Sometimes giving in to your subconscious thoughts to learn, understand, and accept support during grief feels intimidating and very humbling. Each of us believes that we have the power within us to walk the path alone. We may think that grief will go away all by itself—without intervention. That can be true for some people—depending upon the individual’s ability and desire to do his or her grief work on his or her own time. True grief work is essential to healing. Also, not all grief bears the same intensity. Numerous factors contribute to the depth of grief….such as relationship, cause of death, faith factors, and many more. When a death is not deemed as a significant figure in a person’s life; is not traumatic; or does not touch your daily life; grief work may be simpler, less formal, and of shorter duration. However, significant loss requires significant grief work.
Unresolved grief can affect children, teens or adults. It typically interferes with one’s ability to handle day-to-day responsibilities. The individual may be unsure about their feelings towards the person who died and sometimes even feel personal guilt for the death. Symptoms of unresolved or delayed grief may include these:

• Refusal to talk about the loss, denying loss, or minimizing connection to the person who died

• Avoid people, places, activities, memories connected to the person

• Act as though nothing has changed

• Preoccupied with the memory of the person who died

• Preoccupied with work, a hobby, or another diversion

• Addiction to alcohol, smoking, medication, sleeping pills, food

• Isolation, depression, avoids social situations

• Demonstrates new risky behavior

• Anger not validated or specific

• Chronic pain or illnesses without biological cause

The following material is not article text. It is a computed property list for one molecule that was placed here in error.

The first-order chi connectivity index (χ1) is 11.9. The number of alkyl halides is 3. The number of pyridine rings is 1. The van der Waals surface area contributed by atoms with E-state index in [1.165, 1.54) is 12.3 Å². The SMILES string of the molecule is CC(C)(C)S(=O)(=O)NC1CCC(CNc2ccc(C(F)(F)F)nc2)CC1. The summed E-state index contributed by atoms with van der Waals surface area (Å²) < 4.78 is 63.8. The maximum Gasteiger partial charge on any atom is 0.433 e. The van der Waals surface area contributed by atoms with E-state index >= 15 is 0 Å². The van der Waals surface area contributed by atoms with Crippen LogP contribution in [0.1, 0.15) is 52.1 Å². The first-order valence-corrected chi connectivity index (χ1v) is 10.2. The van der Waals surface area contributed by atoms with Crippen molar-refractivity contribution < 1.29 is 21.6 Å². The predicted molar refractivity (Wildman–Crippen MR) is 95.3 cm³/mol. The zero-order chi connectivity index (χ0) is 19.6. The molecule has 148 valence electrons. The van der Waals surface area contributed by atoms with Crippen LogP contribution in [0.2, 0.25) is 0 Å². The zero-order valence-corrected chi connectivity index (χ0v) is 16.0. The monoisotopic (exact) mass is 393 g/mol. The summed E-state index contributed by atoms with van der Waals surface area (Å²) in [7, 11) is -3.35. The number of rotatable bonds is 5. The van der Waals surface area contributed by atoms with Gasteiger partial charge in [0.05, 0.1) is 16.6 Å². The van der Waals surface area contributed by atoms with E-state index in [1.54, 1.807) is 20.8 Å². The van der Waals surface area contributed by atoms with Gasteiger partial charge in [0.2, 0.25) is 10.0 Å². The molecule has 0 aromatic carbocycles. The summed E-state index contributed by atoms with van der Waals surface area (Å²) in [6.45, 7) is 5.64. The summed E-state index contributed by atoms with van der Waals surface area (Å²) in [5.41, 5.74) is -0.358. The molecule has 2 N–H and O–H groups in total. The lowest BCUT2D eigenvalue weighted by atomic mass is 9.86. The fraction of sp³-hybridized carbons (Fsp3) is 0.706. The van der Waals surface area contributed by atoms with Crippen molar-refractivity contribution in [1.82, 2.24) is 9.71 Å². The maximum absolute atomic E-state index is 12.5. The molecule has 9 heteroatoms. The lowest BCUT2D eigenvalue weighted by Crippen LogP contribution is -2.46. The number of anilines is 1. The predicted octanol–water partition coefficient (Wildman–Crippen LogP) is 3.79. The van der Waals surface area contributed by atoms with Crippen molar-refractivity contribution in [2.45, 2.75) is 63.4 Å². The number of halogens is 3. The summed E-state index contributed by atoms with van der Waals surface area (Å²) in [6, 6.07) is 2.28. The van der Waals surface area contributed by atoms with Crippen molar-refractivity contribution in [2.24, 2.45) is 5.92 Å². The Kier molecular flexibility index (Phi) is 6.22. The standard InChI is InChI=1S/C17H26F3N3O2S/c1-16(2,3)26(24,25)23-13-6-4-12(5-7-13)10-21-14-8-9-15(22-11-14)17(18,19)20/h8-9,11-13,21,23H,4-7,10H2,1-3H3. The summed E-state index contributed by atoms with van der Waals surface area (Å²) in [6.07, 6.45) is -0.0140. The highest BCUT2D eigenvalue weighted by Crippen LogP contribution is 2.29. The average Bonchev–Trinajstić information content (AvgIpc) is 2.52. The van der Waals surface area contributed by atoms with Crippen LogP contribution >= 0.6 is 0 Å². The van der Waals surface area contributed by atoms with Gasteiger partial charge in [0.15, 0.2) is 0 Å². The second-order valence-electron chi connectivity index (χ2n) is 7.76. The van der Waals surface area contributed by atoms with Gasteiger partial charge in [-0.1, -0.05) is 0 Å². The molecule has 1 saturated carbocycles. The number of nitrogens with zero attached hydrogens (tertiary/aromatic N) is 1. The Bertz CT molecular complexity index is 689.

• Exaggerated emotions to the loss

The good news is even unresolved grief can be treated through counseling, self-motivation to confront and cope with conflicting emotions/thoughts. Working through the process of feelings and giving voice to your relationship, your miscommunications, or your personal needs to understand the changes as a result of loss are key to healing. Even “big” people sometimes need help.

Like the occupants in that shiny Ram truck with an attitude…you have a choice. You can choose to take the necessary steps to live in peace and harmony (with your loss), or you can pay the penalty when it catches up with you.

“Hold onto the love, not the loss.”

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On April 16, 1993, Chad Zastrow, the son of Nan and Gary died as the result of suicide. Ten weeks later Chad’s fiancée took her life. This double tragedy inspired the Zastrows to create a ministry of hope. They formed a non-profit organization called Roots© and Wings. Through workshops, seminars, group presentations and other methods, Nan and Gary create community awareness about grief experiences. Additionally, they host an annual Spring Seminar and Holiday workshop. They also facilitate a Sudden Death Learning Series. Nan is the author of a book, Blessed Are They That Mourn, and over thirty Editor’s Journal Articles in Wings and other publications. The Wings non-profit organization is the recipient of the 2000 Flame of Freedom Award for community volunteerism.